1. A claim is filed by a difficult employee
If you have a difficult employee, chances are they are going to be a difficult injured employee. Be pro-active with clear performance expectations and deal with any behavior and performance challenges early. If a claim is filed, treat the worker the same as anyone else, with open communication and an aggressive return-to-work plan.
2. Your worker is certified off-work and you haven’t called them
Find out how they are doing, if they are getting better, and when they can return to work. Send a card and make regular follow-up phone calls. If you aren’t talking to them, then who is?
3. What? No return-to-work options?
Getting an injured employee back to work early is the best way to contain claim costs. When your employee has an option to get back to work and feel productive not only will they feel and heal better, they’ll get out of the claim system faster.
4. Your employee has a substance abuse problem
Did you know that 38 to 50 percent of all workers’ compensation claims are related to substance abuse? Have a strong anti-drug policy in place and consider both pre-employment and post-incident drug testing (all incidents, not just injuries, and only if impairment may have contributed to the injury).
5. There is a history of unmanaged health issues
While not directly related to the claimed injury, health issues such as obesity, diabetes, hypertension, smoking, arthritis, and depression can impact the duration, treatment and recovery of an injured worker. Take steps toward improving overall employee health by establishing a wellness program.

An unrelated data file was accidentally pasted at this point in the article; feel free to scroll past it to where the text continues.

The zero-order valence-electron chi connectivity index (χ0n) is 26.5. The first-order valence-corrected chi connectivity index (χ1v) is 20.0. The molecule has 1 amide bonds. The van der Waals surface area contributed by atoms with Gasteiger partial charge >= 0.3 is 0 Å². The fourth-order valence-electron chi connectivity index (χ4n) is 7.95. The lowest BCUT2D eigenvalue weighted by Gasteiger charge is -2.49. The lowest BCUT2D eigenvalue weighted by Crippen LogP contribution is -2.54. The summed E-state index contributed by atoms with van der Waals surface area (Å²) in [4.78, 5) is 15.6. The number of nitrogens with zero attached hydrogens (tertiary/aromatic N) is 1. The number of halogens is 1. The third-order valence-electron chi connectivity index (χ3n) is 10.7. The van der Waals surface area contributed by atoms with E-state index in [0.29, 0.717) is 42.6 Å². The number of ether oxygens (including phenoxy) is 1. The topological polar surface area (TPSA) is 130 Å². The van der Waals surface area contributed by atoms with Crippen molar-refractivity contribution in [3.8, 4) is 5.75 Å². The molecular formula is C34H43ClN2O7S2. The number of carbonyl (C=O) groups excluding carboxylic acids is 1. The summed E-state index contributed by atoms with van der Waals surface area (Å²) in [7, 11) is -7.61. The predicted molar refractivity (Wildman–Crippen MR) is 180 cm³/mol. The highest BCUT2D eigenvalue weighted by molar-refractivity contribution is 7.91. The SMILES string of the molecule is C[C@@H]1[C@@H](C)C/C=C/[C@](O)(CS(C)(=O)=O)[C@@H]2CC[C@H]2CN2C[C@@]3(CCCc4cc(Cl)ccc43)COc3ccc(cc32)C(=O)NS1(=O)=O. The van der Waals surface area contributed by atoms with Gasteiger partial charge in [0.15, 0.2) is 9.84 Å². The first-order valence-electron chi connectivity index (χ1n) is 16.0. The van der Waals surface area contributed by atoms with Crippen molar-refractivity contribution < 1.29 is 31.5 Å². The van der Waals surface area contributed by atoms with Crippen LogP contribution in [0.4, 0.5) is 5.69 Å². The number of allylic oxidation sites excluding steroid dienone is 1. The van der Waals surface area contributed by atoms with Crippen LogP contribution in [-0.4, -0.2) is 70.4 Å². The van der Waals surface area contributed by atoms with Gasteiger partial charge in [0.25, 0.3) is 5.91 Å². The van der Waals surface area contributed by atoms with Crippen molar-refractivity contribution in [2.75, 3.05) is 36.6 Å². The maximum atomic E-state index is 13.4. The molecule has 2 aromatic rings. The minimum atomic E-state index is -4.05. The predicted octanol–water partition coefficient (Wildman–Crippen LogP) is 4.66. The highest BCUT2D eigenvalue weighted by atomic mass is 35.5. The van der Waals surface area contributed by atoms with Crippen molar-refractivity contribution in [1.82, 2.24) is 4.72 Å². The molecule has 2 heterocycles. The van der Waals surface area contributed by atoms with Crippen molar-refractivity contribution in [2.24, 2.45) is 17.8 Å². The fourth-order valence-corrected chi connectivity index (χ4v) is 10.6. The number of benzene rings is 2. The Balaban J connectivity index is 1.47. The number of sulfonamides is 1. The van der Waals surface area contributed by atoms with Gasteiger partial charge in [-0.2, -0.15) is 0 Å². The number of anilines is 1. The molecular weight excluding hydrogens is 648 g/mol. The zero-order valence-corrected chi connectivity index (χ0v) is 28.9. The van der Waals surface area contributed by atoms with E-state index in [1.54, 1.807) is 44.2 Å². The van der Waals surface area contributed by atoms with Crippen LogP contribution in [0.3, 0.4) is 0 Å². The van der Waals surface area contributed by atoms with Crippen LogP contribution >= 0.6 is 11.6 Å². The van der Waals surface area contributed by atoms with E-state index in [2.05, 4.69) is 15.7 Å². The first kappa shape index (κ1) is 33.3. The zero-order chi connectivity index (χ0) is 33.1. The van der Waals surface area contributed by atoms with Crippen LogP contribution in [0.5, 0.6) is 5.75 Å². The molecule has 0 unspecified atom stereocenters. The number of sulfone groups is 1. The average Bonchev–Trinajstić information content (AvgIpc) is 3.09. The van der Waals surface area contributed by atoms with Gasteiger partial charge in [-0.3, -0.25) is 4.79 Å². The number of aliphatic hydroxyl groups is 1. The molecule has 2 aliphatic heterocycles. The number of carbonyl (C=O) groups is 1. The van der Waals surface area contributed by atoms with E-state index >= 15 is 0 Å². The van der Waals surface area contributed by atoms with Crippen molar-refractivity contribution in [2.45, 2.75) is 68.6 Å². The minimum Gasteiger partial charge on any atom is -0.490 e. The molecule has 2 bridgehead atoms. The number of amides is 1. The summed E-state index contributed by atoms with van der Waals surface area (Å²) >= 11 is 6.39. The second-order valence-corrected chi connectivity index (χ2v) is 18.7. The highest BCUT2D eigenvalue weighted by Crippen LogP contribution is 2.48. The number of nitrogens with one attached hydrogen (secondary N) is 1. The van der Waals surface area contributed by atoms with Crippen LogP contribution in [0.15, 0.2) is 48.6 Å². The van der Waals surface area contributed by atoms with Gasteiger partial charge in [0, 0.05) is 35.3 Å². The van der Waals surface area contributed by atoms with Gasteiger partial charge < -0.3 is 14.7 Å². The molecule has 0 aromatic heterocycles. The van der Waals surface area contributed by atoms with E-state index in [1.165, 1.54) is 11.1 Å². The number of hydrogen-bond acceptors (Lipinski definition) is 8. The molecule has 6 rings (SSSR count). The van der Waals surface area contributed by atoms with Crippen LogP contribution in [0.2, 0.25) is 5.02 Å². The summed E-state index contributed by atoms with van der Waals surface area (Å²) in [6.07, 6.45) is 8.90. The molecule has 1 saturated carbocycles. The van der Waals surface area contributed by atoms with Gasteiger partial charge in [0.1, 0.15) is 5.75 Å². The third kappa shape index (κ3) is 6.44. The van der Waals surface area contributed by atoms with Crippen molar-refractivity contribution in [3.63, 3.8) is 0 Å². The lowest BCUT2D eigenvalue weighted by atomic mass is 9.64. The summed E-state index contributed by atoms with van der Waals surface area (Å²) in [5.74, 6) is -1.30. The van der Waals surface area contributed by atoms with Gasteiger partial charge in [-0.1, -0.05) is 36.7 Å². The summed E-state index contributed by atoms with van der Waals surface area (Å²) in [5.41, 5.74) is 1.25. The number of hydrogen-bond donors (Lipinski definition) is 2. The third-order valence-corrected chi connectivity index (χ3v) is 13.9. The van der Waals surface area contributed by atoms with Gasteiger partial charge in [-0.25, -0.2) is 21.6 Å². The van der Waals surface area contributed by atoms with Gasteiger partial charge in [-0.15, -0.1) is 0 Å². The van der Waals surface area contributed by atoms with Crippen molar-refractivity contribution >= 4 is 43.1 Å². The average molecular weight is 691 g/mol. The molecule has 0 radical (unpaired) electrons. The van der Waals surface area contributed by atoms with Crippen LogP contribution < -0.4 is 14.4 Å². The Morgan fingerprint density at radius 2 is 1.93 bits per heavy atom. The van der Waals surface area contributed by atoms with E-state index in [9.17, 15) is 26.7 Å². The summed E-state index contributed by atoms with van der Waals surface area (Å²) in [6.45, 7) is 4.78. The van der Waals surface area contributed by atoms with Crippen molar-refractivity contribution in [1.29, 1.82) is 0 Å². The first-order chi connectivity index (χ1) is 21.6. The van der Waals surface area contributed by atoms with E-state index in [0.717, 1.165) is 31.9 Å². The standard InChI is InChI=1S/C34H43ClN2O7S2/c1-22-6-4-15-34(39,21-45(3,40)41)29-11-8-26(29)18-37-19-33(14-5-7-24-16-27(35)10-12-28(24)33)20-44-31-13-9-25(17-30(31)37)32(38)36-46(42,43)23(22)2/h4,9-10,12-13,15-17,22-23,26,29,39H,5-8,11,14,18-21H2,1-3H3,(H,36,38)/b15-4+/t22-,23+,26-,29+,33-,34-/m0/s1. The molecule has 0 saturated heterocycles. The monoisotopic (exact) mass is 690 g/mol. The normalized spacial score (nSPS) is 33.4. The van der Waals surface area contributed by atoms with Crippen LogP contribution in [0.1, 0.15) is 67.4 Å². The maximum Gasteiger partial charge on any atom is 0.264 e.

6. Your worker is avoiding you
The best defense you have is giving them exactly what they don’t want—early return-to-work options. If you suspect a worker has secondary gain motivations or just a general disinterest in working, it’s important to get them back to work as quickly as possible before they develop new lifestyle habits.
7. You question the validity of the claim, but can’t prove it
Was the injury reported early Monday morning? Are there conflicting descriptions of injury, a history of claims, or difficulty reaching the worker? These are all red flags of a suspect claim. Investigate quickly, including witness and co-worker interviews, and contact your Vigilant Claims Manager right away to help with the investigation.
8. Your employee has bigger issues than injury pain
When it comes to workers’ compensation, research suggests that physical pain explains only 10% of a disability, while perceived injustices, fear, and/or avoidance of pain play a far greater role in delaying recovery. Keep those lines of communication open and keep the employee engaged and working.
9. Your employee suffered a catastrophic injury
Catastrophic claims such as head injuries, amputations, and severe burns can result in long-term disability and psychological issues. Your best bet is to communicate openly about your worker’s healing process, as well as any return-to-work options. Severe injuries can often take a long time to heal, and your worker may need additional support throughout the process.
10. You take an Us vs. Them approach
No company wants to pay increased premiums due to yet another claim filing. But questioning every claim and assuming every injured worker is fraudulent is going to get you a bad rap as an employer, and won’t do a thing to reduce your number of injuries or workers’ comp costs. Make an effort to create a culture of caring and respect.
Preventing injuries and reducing losses takes teamwork. Check out our Workers’ Comp Program where you'll work with a dedicated claim manager for all your claim needs.